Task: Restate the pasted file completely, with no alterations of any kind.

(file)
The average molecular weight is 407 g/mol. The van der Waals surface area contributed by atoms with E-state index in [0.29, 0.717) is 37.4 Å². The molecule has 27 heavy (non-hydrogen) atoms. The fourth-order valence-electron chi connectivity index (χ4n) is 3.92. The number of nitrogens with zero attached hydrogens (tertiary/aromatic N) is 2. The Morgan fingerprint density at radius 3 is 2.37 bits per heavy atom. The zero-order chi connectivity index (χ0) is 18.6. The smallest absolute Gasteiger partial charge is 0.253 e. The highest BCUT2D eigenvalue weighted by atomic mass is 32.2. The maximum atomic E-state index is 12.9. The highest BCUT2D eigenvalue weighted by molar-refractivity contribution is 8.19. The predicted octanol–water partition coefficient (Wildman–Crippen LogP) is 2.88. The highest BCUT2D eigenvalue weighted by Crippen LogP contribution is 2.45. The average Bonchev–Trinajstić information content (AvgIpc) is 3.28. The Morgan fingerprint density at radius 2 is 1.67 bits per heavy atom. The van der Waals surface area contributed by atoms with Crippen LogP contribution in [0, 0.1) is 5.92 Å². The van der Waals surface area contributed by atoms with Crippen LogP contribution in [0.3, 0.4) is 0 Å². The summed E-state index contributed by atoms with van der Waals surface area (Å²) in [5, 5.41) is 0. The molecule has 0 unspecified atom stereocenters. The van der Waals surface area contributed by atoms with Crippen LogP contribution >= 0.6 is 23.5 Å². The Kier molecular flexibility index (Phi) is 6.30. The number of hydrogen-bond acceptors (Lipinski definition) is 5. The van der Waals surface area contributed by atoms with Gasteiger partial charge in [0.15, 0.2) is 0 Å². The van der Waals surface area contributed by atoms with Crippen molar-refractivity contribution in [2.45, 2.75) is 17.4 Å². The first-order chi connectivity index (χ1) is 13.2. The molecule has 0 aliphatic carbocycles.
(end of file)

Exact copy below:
The average molecular weight is 407 g/mol. The van der Waals surface area contributed by atoms with E-state index in [0.29, 0.717) is 37.4 Å². The molecule has 27 heavy (non-hydrogen) atoms. The fourth-order valence-electron chi connectivity index (χ4n) is 3.92. The number of nitrogens with zero attached hydrogens (tertiary/aromatic N) is 2. The Morgan fingerprint density at radius 3 is 2.37 bits per heavy atom. The zero-order chi connectivity index (χ0) is 18.6. The smallest absolute Gasteiger partial charge is 0.253 e. The highest BCUT2D eigenvalue weighted by atomic mass is 32.2. The maximum atomic E-state index is 12.9. The highest BCUT2D eigenvalue weighted by molar-refractivity contribution is 8.19. The predicted octanol–water partition coefficient (Wildman–Crippen LogP) is 2.88. The highest BCUT2D eigenvalue weighted by Crippen LogP contribution is 2.45. The average Bonchev–Trinajstić information content (AvgIpc) is 3.28. The Morgan fingerprint density at radius 2 is 1.67 bits per heavy atom. The van der Waals surface area contributed by atoms with Crippen LogP contribution in [0, 0.1) is 5.92 Å². The van der Waals surface area contributed by atoms with Crippen LogP contribution in [0.3, 0.4) is 0 Å². The summed E-state index contributed by atoms with van der Waals surface area (Å²) in [5, 5.41) is 0. The molecule has 0 unspecified atom stereocenters. The van der Waals surface area contributed by atoms with Crippen LogP contribution >= 0.6 is 23.5 Å². The Kier molecular flexibility index (Phi) is 6.30. The number of hydrogen-bond acceptors (Lipinski definition) is 5. The van der Waals surface area contributed by atoms with Gasteiger partial charge in [0.15, 0.2) is 0 Å². The van der Waals surface area contributed by atoms with Crippen molar-refractivity contribution in [2.45, 2.75) is 17.4 Å². The first-order chi connectivity index (χ1) is 13.2. The molecule has 0 aliphatic carbocycles.